12. No home occupation shall be conducted in any accessory building (garage or shed) except as approved by the planning and zoning commission.
  13. The planning and zoning commission may require fencing around the yard if a home approved for a day care home is deemed appropriate at the time of initial review of the home occupation or at any time the home occupation is reviewed.
  14. Garage sales shall be considered a home occupation when more than one sale is held during a month at a given residence.

Examples of uses that frequently qualify as home occupations. The following are typical examples of uses which often can be conducted within the limits of the criteria established herein and thereby qualify as home occupations. Uses which qualify as home occupations are not limited to those named in this paragraph nor does this listing of a use in this paragraph automatically qualify it as a home occupation: accountant, architect, artist, attorney, individual tutoring, insurance, one-chair barber shops, two-chair beauty shops.

Uses that are prohibited. The following uses by their nature have a tendency, once started, to increase beyond the limits permitted for home occupations and thereby impair the use and value of a residentially zoned area. Therefore, the uses specified below shall not be permitted as home occupations: auto repair (other than personal), carpentry work, painting of vehicles or large household appliances, furniture stripping and similar uses.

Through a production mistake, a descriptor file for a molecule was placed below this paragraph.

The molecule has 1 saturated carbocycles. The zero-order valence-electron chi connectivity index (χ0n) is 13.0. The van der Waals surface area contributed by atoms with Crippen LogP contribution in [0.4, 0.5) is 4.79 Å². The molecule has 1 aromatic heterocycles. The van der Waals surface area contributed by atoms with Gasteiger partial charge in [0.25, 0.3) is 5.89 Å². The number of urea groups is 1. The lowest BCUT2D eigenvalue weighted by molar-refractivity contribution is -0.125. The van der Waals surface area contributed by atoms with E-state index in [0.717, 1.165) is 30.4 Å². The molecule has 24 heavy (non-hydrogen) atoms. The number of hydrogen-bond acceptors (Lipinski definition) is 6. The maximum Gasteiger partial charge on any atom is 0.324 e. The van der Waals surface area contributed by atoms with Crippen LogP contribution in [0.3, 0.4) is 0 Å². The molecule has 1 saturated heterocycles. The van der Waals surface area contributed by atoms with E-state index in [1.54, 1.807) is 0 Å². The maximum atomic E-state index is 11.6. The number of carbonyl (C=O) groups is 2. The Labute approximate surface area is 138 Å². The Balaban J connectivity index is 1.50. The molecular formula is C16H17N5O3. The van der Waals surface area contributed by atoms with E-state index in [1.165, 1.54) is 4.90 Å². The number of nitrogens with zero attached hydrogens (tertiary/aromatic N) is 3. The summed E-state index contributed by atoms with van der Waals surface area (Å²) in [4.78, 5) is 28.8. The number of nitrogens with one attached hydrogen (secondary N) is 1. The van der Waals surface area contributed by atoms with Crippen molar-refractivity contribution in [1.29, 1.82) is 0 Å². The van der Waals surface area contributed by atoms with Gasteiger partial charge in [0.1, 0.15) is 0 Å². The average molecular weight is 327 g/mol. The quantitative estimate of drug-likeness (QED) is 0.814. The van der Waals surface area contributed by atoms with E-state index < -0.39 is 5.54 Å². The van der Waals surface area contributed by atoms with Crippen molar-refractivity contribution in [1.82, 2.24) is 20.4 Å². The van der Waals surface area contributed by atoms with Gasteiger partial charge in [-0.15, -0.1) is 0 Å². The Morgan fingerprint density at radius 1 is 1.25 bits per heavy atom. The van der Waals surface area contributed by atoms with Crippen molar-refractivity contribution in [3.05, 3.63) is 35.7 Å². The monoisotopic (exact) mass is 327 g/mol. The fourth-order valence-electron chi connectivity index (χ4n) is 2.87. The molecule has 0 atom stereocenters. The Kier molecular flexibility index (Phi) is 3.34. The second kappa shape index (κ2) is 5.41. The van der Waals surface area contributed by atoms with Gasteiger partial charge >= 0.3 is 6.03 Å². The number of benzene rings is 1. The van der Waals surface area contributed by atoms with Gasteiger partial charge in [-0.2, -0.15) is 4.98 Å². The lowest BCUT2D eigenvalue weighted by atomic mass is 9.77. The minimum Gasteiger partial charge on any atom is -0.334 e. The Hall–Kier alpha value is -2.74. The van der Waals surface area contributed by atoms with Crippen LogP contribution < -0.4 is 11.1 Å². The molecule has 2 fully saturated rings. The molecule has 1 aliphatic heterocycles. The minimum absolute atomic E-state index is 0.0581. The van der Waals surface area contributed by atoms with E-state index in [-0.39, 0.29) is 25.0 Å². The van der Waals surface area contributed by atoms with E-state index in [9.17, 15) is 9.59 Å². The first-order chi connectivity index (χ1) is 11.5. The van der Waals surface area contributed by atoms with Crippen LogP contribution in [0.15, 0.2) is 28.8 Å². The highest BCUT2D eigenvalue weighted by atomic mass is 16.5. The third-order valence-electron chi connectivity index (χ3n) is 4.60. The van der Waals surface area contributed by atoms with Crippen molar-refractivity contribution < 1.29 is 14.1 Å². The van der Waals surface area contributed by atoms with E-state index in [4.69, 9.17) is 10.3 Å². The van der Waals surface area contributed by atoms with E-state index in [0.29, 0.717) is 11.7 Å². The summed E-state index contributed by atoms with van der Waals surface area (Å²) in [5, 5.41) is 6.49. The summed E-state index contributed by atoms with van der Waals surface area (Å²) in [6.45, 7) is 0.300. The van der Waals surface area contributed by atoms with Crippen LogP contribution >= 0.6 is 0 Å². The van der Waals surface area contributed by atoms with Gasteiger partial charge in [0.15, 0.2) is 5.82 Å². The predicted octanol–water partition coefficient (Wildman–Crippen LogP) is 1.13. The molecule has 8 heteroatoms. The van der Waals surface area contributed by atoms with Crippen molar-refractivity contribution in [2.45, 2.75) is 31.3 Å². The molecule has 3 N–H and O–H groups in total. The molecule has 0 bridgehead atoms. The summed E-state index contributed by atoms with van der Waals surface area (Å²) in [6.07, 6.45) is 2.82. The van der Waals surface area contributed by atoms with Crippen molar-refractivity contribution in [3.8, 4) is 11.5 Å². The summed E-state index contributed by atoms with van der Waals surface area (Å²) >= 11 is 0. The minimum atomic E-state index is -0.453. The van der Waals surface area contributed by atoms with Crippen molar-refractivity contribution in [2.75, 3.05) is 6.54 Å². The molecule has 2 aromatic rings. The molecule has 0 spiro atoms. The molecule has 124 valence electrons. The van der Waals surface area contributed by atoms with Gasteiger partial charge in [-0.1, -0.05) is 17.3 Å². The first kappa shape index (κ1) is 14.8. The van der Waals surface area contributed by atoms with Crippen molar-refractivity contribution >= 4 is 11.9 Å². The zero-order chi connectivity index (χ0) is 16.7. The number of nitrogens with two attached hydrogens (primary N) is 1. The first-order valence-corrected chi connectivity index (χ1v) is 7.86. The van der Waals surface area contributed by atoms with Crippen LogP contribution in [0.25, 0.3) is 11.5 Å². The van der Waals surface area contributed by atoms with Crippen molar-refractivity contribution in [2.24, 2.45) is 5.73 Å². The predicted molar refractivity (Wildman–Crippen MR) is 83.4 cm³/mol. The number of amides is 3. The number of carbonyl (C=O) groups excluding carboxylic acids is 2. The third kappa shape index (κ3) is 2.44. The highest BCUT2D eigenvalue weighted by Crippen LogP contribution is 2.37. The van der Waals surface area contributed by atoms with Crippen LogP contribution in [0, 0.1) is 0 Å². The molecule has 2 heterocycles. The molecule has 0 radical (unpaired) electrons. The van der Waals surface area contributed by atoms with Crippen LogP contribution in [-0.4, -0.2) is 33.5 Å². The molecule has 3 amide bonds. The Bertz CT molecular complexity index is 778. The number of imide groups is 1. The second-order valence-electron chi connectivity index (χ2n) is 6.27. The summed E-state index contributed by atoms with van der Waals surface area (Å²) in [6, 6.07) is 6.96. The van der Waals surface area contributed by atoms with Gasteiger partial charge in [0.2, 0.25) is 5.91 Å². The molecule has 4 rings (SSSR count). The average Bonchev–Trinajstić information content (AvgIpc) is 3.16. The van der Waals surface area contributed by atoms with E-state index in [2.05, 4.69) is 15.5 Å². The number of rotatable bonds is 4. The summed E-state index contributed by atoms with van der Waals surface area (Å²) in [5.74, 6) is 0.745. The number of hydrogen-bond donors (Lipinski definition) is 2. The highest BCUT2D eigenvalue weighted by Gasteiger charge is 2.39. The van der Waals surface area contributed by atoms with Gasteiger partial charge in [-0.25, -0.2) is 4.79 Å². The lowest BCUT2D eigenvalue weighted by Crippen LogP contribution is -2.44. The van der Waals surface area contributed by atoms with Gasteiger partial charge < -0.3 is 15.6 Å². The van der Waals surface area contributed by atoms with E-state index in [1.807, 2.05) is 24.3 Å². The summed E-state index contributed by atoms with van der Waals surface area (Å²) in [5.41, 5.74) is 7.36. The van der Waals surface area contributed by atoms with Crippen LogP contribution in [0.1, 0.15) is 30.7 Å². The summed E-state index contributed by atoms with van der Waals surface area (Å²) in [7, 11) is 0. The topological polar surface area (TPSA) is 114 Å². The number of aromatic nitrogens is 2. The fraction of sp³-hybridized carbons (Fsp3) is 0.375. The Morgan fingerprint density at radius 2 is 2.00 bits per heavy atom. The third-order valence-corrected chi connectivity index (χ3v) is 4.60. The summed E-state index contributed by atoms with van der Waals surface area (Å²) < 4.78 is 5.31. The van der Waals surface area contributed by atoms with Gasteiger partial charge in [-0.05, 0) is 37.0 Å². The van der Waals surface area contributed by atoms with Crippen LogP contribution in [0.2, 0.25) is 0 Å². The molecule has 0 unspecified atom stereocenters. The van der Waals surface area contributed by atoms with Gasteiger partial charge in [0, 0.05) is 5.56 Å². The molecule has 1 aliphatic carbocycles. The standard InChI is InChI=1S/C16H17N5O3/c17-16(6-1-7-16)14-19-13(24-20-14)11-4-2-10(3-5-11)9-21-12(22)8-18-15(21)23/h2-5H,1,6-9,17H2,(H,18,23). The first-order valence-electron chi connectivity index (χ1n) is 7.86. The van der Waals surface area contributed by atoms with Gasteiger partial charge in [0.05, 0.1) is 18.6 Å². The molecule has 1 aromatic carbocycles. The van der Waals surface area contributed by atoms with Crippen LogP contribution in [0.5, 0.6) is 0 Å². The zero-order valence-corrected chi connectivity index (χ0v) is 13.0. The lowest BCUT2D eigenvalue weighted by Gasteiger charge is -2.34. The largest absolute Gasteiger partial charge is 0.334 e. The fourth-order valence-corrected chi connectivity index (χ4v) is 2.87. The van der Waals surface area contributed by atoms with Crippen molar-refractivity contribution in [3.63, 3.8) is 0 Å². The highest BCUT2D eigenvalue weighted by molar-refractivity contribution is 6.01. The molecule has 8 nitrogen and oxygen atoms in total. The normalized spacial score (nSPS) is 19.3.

Noncompliance of home occupation permit. Any applicant not complying with the restrictions and criteria herein specified shall be subject to the penalties as provided for in this Appendix.

Re-approval and certification of home occupations. Home occupations shall be subject to review and re-approval by the planning and zoning commission when deemed necessary by the commission. Review of home occupations may be scheduled at the time of the original hearing or at a later date if needed. At the time of reconsideration, the home occupation may be rescinded or re-approved; if re-approved, additional contingencies may be added.

If requesting a Home Occupation, complete an application in full and submit it along with the associated $30.00 review fee to the City Code Official at St. Clair City Hall - 1 Paul Parks Dr. and your request will be placed on the next available Planning and Zoning Commission Agenda for review and consideration. Please see the Planning and Zoning Page for meeting days and times. After review by the Planning and Zoning Commission, the Commission will make a recommendation to the Board of Aldermen. A resolution will be prepared and submitted to the Board of Aldermen along with a copy of the completed application and any additional documents submitted. The Board of Aldermen will review the request at their next available board meeting and will make the final determination to approve or deny said request. If the Board of Aldermen approve such request, the permit is considered issued and you will be required to obtain a City Business License prior to work commencing. 

If you have any questions in regard to Home Occupations, feel free to contact the City Code Official: Mike Bursey by email at: or by phone at: 636-629-0333 ext. 200.
ST. CLAIR, MO 63077
Ph: 636-629-0333
Fax: 636-629-6467